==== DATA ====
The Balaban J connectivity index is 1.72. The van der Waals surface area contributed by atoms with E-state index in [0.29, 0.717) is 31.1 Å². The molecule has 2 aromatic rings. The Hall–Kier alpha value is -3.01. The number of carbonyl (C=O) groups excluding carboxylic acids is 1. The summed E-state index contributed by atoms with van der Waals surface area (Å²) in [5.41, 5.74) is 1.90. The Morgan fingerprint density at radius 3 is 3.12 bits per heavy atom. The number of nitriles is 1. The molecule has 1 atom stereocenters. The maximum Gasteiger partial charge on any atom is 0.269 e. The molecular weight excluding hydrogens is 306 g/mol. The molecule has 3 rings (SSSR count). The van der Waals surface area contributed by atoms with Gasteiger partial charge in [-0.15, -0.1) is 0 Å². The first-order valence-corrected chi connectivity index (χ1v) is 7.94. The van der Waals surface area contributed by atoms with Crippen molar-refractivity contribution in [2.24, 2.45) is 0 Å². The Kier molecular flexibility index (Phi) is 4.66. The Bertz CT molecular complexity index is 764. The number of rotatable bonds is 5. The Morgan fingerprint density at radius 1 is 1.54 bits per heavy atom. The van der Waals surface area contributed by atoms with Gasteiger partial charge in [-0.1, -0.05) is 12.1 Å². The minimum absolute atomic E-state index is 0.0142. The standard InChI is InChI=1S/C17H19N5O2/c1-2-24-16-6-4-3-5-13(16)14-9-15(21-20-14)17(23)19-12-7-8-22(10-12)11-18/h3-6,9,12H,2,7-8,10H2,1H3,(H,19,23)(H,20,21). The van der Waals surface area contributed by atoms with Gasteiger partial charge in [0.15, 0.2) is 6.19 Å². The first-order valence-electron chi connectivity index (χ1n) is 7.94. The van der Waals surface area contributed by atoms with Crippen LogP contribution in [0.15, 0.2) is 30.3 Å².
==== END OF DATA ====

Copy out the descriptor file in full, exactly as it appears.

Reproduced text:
The Balaban J connectivity index is 1.72. The van der Waals surface area contributed by atoms with E-state index in [0.29, 0.717) is 31.1 Å². The molecule has 2 aromatic rings. The Hall–Kier alpha value is -3.01. The number of carbonyl (C=O) groups excluding carboxylic acids is 1. The summed E-state index contributed by atoms with van der Waals surface area (Å²) in [5.41, 5.74) is 1.90. The Morgan fingerprint density at radius 3 is 3.12 bits per heavy atom. The number of nitriles is 1. The molecule has 1 atom stereocenters. The maximum Gasteiger partial charge on any atom is 0.269 e. The molecular weight excluding hydrogens is 306 g/mol. The molecule has 3 rings (SSSR count). The van der Waals surface area contributed by atoms with Gasteiger partial charge in [-0.15, -0.1) is 0 Å². The first-order valence-corrected chi connectivity index (χ1v) is 7.94. The van der Waals surface area contributed by atoms with Crippen molar-refractivity contribution in [2.24, 2.45) is 0 Å². The Kier molecular flexibility index (Phi) is 4.66. The Bertz CT molecular complexity index is 764. The number of rotatable bonds is 5. The Morgan fingerprint density at radius 1 is 1.54 bits per heavy atom. The van der Waals surface area contributed by atoms with Gasteiger partial charge in [-0.1, -0.05) is 12.1 Å². The minimum absolute atomic E-state index is 0.0142. The standard InChI is InChI=1S/C17H19N5O2/c1-2-24-16-6-4-3-5-13(16)14-9-15(21-20-14)17(23)19-12-7-8-22(10-12)11-18/h3-6,9,12H,2,7-8,10H2,1H3,(H,19,23)(H,20,21). The van der Waals surface area contributed by atoms with Gasteiger partial charge in [0.15, 0.2) is 6.19 Å². The first-order valence-electron chi connectivity index (χ1n) is 7.94. The van der Waals surface area contributed by atoms with Crippen LogP contribution in [0.15, 0.2) is 30.3 Å².